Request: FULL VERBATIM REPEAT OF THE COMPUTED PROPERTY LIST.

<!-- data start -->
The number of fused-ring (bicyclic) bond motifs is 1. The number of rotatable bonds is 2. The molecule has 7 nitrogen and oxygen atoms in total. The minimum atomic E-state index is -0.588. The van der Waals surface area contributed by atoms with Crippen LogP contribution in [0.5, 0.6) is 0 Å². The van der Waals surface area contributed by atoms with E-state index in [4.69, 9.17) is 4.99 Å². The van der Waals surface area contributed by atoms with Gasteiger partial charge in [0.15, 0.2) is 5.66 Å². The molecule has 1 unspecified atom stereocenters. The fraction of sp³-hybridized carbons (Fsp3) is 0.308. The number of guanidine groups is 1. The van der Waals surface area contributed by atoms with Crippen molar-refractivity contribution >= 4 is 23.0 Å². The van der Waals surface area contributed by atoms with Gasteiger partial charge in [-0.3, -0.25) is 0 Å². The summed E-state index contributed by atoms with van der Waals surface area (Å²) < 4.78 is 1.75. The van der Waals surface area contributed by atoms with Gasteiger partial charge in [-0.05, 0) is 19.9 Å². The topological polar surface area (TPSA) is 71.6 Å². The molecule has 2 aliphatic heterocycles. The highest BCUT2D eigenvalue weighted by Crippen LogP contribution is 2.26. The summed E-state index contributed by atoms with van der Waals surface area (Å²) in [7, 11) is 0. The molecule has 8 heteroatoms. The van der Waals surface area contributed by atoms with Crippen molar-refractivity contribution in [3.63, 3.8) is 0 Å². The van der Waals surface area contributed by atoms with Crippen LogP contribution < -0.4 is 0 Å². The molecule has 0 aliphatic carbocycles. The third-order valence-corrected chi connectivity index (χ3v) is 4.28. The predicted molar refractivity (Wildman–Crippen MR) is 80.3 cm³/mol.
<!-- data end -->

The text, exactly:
The number of fused-ring (bicyclic) bond motifs is 1. The number of rotatable bonds is 2. The molecule has 7 nitrogen and oxygen atoms in total. The minimum atomic E-state index is -0.588. The van der Waals surface area contributed by atoms with Crippen LogP contribution in [0.5, 0.6) is 0 Å². The van der Waals surface area contributed by atoms with E-state index in [4.69, 9.17) is 4.99 Å². The van der Waals surface area contributed by atoms with Gasteiger partial charge in [0.15, 0.2) is 5.66 Å². The molecule has 1 unspecified atom stereocenters. The fraction of sp³-hybridized carbons (Fsp3) is 0.308. The number of guanidine groups is 1. The van der Waals surface area contributed by atoms with Crippen molar-refractivity contribution >= 4 is 23.0 Å². The van der Waals surface area contributed by atoms with Gasteiger partial charge in [-0.3, -0.25) is 0 Å². The summed E-state index contributed by atoms with van der Waals surface area (Å²) < 4.78 is 1.75. The van der Waals surface area contributed by atoms with Gasteiger partial charge in [-0.05, 0) is 19.9 Å². The topological polar surface area (TPSA) is 71.6 Å². The molecule has 2 aliphatic heterocycles. The highest BCUT2D eigenvalue weighted by Crippen LogP contribution is 2.26. The summed E-state index contributed by atoms with van der Waals surface area (Å²) in [7, 11) is 0. The molecule has 8 heteroatoms. The van der Waals surface area contributed by atoms with Crippen molar-refractivity contribution in [3.63, 3.8) is 0 Å². The van der Waals surface area contributed by atoms with Crippen LogP contribution < -0.4 is 0 Å². The molecule has 0 aliphatic carbocycles. The third-order valence-corrected chi connectivity index (χ3v) is 4.28. The predicted molar refractivity (Wildman–Crippen MR) is 80.3 cm³/mol.